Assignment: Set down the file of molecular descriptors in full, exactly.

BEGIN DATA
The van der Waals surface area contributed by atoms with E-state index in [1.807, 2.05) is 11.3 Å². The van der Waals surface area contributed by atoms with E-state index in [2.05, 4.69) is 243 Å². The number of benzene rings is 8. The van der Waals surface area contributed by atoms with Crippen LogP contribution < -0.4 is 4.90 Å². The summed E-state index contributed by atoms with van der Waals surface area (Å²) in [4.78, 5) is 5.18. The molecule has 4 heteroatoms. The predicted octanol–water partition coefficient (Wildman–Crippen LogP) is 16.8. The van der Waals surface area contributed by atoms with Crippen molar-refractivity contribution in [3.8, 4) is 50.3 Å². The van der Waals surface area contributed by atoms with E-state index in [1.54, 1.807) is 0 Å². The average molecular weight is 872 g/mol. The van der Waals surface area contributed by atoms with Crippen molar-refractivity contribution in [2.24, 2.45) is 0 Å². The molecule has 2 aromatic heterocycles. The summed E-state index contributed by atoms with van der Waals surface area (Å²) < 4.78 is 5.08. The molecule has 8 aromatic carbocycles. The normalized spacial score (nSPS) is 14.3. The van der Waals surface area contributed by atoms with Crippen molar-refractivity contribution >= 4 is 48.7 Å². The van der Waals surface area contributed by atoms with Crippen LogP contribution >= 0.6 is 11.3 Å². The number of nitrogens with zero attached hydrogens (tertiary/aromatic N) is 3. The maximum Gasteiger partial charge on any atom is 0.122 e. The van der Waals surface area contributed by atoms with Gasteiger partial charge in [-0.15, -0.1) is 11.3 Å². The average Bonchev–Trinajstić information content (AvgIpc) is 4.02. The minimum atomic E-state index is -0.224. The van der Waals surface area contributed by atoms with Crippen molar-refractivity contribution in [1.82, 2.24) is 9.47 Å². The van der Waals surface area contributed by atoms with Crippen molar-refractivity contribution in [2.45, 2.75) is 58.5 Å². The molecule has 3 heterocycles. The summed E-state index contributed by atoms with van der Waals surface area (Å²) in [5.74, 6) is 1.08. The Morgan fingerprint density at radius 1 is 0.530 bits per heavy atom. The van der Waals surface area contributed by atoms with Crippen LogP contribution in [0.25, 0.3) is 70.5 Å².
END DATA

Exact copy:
The van der Waals surface area contributed by atoms with E-state index in [1.807, 2.05) is 11.3 Å². The van der Waals surface area contributed by atoms with E-state index in [2.05, 4.69) is 243 Å². The number of benzene rings is 8. The van der Waals surface area contributed by atoms with Crippen LogP contribution < -0.4 is 4.90 Å². The summed E-state index contributed by atoms with van der Waals surface area (Å²) in [4.78, 5) is 5.18. The molecule has 4 heteroatoms. The predicted octanol–water partition coefficient (Wildman–Crippen LogP) is 16.8. The van der Waals surface area contributed by atoms with Crippen molar-refractivity contribution in [3.8, 4) is 50.3 Å². The van der Waals surface area contributed by atoms with E-state index in [1.54, 1.807) is 0 Å². The average molecular weight is 872 g/mol. The van der Waals surface area contributed by atoms with Crippen molar-refractivity contribution in [2.24, 2.45) is 0 Å². The molecule has 2 aromatic heterocycles. The summed E-state index contributed by atoms with van der Waals surface area (Å²) < 4.78 is 5.08. The molecule has 8 aromatic carbocycles. The normalized spacial score (nSPS) is 14.3. The van der Waals surface area contributed by atoms with Crippen molar-refractivity contribution >= 4 is 48.7 Å². The van der Waals surface area contributed by atoms with Crippen LogP contribution >= 0.6 is 11.3 Å². The number of nitrogens with zero attached hydrogens (tertiary/aromatic N) is 3. The maximum Gasteiger partial charge on any atom is 0.122 e. The van der Waals surface area contributed by atoms with Gasteiger partial charge in [-0.15, -0.1) is 11.3 Å². The average Bonchev–Trinajstić information content (AvgIpc) is 4.02. The minimum atomic E-state index is -0.224. The van der Waals surface area contributed by atoms with Crippen molar-refractivity contribution in [1.82, 2.24) is 9.47 Å². The van der Waals surface area contributed by atoms with Crippen molar-refractivity contribution in [2.45, 2.75) is 58.5 Å². The molecule has 3 heterocycles. The summed E-state index contributed by atoms with van der Waals surface area (Å²) in [5.74, 6) is 1.08. The Morgan fingerprint density at radius 1 is 0.530 bits per heavy atom. The van der Waals surface area contributed by atoms with Crippen LogP contribution in [0.25, 0.3) is 70.5 Å².